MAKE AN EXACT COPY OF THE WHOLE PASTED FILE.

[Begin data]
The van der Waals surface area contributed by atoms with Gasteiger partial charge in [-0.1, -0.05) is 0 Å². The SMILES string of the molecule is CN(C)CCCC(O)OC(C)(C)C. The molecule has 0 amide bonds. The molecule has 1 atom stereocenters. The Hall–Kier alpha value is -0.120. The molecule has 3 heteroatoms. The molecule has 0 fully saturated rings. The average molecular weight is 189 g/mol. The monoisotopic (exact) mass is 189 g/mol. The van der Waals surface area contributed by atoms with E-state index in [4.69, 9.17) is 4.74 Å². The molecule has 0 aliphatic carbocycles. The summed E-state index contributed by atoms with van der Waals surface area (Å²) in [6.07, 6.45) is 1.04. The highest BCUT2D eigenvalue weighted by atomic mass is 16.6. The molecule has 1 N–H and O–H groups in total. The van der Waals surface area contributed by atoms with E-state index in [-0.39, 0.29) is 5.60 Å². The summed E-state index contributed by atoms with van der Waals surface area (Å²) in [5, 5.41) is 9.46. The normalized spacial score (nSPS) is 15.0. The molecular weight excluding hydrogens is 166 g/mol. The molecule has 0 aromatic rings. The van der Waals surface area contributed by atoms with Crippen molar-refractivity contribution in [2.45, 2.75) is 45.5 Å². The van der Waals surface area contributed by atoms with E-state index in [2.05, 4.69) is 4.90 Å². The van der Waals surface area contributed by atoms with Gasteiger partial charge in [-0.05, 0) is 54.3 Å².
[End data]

The van der Waals surface area contributed by atoms with Gasteiger partial charge in [-0.1, -0.05) is 0 Å². The SMILES string of the molecule is CN(C)CCCC(O)OC(C)(C)C. The molecule has 0 amide bonds. The molecule has 1 atom stereocenters. The Hall–Kier alpha value is -0.120. The molecule has 3 heteroatoms. The molecule has 0 fully saturated rings. The average molecular weight is 189 g/mol. The monoisotopic (exact) mass is 189 g/mol. The van der Waals surface area contributed by atoms with E-state index in [4.69, 9.17) is 4.74 Å². The molecule has 0 aliphatic carbocycles. The summed E-state index contributed by atoms with van der Waals surface area (Å²) in [6.07, 6.45) is 1.04. The highest BCUT2D eigenvalue weighted by atomic mass is 16.6. The molecule has 1 N–H and O–H groups in total. The van der Waals surface area contributed by atoms with E-state index in [-0.39, 0.29) is 5.60 Å². The summed E-state index contributed by atoms with van der Waals surface area (Å²) in [5, 5.41) is 9.46. The normalized spacial score (nSPS) is 15.0. The molecular weight excluding hydrogens is 166 g/mol. The molecule has 0 aromatic rings. The van der Waals surface area contributed by atoms with Crippen molar-refractivity contribution in [2.45, 2.75) is 45.5 Å². The van der Waals surface area contributed by atoms with E-state index in [2.05, 4.69) is 4.90 Å². The van der Waals surface area contributed by atoms with Gasteiger partial charge in [-0.05, 0) is 54.3 Å².